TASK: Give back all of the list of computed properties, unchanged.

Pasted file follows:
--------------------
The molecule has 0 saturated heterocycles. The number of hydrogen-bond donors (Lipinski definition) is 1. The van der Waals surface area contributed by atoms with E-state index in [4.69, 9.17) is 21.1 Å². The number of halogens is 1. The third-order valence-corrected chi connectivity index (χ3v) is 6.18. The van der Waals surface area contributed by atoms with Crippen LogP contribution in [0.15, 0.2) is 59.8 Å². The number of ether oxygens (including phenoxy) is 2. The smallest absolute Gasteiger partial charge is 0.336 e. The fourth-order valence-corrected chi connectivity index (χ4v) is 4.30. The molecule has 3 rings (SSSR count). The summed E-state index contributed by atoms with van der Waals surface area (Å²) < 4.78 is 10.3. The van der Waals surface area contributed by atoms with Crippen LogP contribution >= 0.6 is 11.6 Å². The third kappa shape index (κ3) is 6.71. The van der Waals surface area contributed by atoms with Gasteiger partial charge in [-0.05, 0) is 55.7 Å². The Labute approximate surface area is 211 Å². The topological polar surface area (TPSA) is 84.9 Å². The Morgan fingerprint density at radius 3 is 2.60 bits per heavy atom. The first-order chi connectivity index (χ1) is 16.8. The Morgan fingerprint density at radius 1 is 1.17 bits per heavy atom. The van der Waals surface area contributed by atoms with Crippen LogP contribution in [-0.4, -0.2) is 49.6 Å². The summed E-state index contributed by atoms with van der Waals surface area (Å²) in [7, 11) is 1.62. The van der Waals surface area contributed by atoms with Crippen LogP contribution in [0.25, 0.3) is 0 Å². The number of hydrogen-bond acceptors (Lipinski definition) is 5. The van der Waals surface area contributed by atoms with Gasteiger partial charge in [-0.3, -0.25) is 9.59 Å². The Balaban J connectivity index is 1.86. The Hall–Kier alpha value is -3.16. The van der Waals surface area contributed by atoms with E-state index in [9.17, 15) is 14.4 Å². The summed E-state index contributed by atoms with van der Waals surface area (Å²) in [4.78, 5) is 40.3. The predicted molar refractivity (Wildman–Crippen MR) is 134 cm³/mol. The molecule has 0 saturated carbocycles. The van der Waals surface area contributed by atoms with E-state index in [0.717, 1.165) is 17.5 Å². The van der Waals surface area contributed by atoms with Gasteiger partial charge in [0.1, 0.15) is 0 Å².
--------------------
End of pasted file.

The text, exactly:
The molecule has 0 saturated heterocycles. The number of hydrogen-bond donors (Lipinski definition) is 1. The van der Waals surface area contributed by atoms with E-state index in [4.69, 9.17) is 21.1 Å². The number of halogens is 1. The third-order valence-corrected chi connectivity index (χ3v) is 6.18. The van der Waals surface area contributed by atoms with Crippen LogP contribution in [0.15, 0.2) is 59.8 Å². The number of ether oxygens (including phenoxy) is 2. The smallest absolute Gasteiger partial charge is 0.336 e. The fourth-order valence-corrected chi connectivity index (χ4v) is 4.30. The molecule has 3 rings (SSSR count). The summed E-state index contributed by atoms with van der Waals surface area (Å²) < 4.78 is 10.3. The van der Waals surface area contributed by atoms with Crippen LogP contribution >= 0.6 is 11.6 Å². The third kappa shape index (κ3) is 6.71. The van der Waals surface area contributed by atoms with Gasteiger partial charge in [-0.05, 0) is 55.7 Å². The Labute approximate surface area is 211 Å². The topological polar surface area (TPSA) is 84.9 Å². The Morgan fingerprint density at radius 3 is 2.60 bits per heavy atom. The first-order chi connectivity index (χ1) is 16.8. The Morgan fingerprint density at radius 1 is 1.17 bits per heavy atom. The van der Waals surface area contributed by atoms with Crippen LogP contribution in [-0.4, -0.2) is 49.6 Å². The summed E-state index contributed by atoms with van der Waals surface area (Å²) in [7, 11) is 1.62. The van der Waals surface area contributed by atoms with Crippen LogP contribution in [0.25, 0.3) is 0 Å². The number of hydrogen-bond acceptors (Lipinski definition) is 5. The van der Waals surface area contributed by atoms with Gasteiger partial charge in [-0.3, -0.25) is 9.59 Å². The Balaban J connectivity index is 1.86. The Hall–Kier alpha value is -3.16. The van der Waals surface area contributed by atoms with E-state index in [9.17, 15) is 14.4 Å². The summed E-state index contributed by atoms with van der Waals surface area (Å²) in [4.78, 5) is 40.3. The predicted molar refractivity (Wildman–Crippen MR) is 134 cm³/mol. The molecule has 0 saturated carbocycles. The van der Waals surface area contributed by atoms with E-state index in [0.717, 1.165) is 17.5 Å². The van der Waals surface area contributed by atoms with Gasteiger partial charge in [0.1, 0.15) is 0 Å².